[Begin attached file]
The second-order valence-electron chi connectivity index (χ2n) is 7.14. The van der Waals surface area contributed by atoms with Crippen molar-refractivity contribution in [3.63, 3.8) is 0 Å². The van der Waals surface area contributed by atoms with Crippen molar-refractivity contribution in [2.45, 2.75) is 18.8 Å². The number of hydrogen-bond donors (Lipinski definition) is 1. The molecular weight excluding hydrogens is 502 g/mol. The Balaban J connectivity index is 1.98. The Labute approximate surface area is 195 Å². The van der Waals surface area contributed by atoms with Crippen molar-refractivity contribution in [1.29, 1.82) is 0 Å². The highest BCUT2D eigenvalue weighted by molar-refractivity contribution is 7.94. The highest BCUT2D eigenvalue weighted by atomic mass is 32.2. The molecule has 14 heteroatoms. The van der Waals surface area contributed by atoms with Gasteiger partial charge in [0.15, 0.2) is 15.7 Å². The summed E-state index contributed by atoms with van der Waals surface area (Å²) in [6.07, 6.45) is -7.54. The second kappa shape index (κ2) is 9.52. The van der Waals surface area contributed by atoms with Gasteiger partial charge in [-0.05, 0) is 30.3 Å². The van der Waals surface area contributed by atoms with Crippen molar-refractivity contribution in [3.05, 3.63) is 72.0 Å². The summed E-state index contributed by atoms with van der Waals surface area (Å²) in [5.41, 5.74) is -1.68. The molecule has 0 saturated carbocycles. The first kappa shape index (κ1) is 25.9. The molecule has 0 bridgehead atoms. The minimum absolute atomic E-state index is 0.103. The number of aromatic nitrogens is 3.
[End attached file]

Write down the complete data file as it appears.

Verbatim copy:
The second-order valence-electron chi connectivity index (χ2n) is 7.14. The van der Waals surface area contributed by atoms with Crippen molar-refractivity contribution in [3.63, 3.8) is 0 Å². The van der Waals surface area contributed by atoms with Crippen molar-refractivity contribution in [2.45, 2.75) is 18.8 Å². The number of hydrogen-bond donors (Lipinski definition) is 1. The molecular weight excluding hydrogens is 502 g/mol. The Balaban J connectivity index is 1.98. The Labute approximate surface area is 195 Å². The van der Waals surface area contributed by atoms with Crippen molar-refractivity contribution in [1.29, 1.82) is 0 Å². The highest BCUT2D eigenvalue weighted by molar-refractivity contribution is 7.94. The highest BCUT2D eigenvalue weighted by atomic mass is 32.2. The molecule has 14 heteroatoms. The van der Waals surface area contributed by atoms with Gasteiger partial charge in [0.15, 0.2) is 15.7 Å². The summed E-state index contributed by atoms with van der Waals surface area (Å²) in [6.07, 6.45) is -7.54. The second kappa shape index (κ2) is 9.52. The van der Waals surface area contributed by atoms with Gasteiger partial charge in [-0.05, 0) is 30.3 Å². The van der Waals surface area contributed by atoms with Crippen molar-refractivity contribution in [3.05, 3.63) is 72.0 Å². The summed E-state index contributed by atoms with van der Waals surface area (Å²) in [5.41, 5.74) is -1.68. The molecule has 0 saturated carbocycles. The first kappa shape index (κ1) is 25.9. The molecule has 0 bridgehead atoms. The minimum absolute atomic E-state index is 0.103. The number of aromatic nitrogens is 3.